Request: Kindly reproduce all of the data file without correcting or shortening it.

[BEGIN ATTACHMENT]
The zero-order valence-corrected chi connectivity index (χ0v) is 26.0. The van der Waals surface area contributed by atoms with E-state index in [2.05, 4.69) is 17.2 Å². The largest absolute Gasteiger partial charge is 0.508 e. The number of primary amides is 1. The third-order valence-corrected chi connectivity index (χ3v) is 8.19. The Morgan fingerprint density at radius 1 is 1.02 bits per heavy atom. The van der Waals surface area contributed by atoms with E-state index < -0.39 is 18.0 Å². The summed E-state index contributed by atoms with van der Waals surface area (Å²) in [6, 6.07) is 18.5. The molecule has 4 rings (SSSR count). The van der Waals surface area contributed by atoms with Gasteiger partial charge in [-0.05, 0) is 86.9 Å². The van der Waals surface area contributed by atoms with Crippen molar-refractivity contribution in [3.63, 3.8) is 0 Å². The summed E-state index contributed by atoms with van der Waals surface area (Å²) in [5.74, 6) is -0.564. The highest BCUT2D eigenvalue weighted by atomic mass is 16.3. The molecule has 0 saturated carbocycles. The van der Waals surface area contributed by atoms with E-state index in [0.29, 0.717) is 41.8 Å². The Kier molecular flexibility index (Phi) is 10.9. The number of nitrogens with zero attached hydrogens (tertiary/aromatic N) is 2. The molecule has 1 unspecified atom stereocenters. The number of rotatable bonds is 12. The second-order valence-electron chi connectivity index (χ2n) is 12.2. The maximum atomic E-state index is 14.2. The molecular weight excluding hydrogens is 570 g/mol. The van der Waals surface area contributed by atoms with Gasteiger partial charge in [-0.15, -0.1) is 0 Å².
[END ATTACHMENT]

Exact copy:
The zero-order valence-corrected chi connectivity index (χ0v) is 26.0. The van der Waals surface area contributed by atoms with E-state index in [2.05, 4.69) is 17.2 Å². The largest absolute Gasteiger partial charge is 0.508 e. The number of primary amides is 1. The third-order valence-corrected chi connectivity index (χ3v) is 8.19. The Morgan fingerprint density at radius 1 is 1.02 bits per heavy atom. The van der Waals surface area contributed by atoms with E-state index < -0.39 is 18.0 Å². The summed E-state index contributed by atoms with van der Waals surface area (Å²) in [6, 6.07) is 18.5. The molecule has 4 rings (SSSR count). The van der Waals surface area contributed by atoms with Gasteiger partial charge in [-0.05, 0) is 86.9 Å². The van der Waals surface area contributed by atoms with Crippen molar-refractivity contribution in [3.63, 3.8) is 0 Å². The summed E-state index contributed by atoms with van der Waals surface area (Å²) in [5.74, 6) is -0.564. The highest BCUT2D eigenvalue weighted by atomic mass is 16.3. The molecule has 0 saturated carbocycles. The van der Waals surface area contributed by atoms with E-state index in [0.29, 0.717) is 41.8 Å². The Kier molecular flexibility index (Phi) is 10.9. The number of nitrogens with zero attached hydrogens (tertiary/aromatic N) is 2. The molecule has 1 unspecified atom stereocenters. The number of rotatable bonds is 12. The second-order valence-electron chi connectivity index (χ2n) is 12.2. The maximum atomic E-state index is 14.2. The molecular weight excluding hydrogens is 570 g/mol. The van der Waals surface area contributed by atoms with Gasteiger partial charge in [-0.15, -0.1) is 0 Å².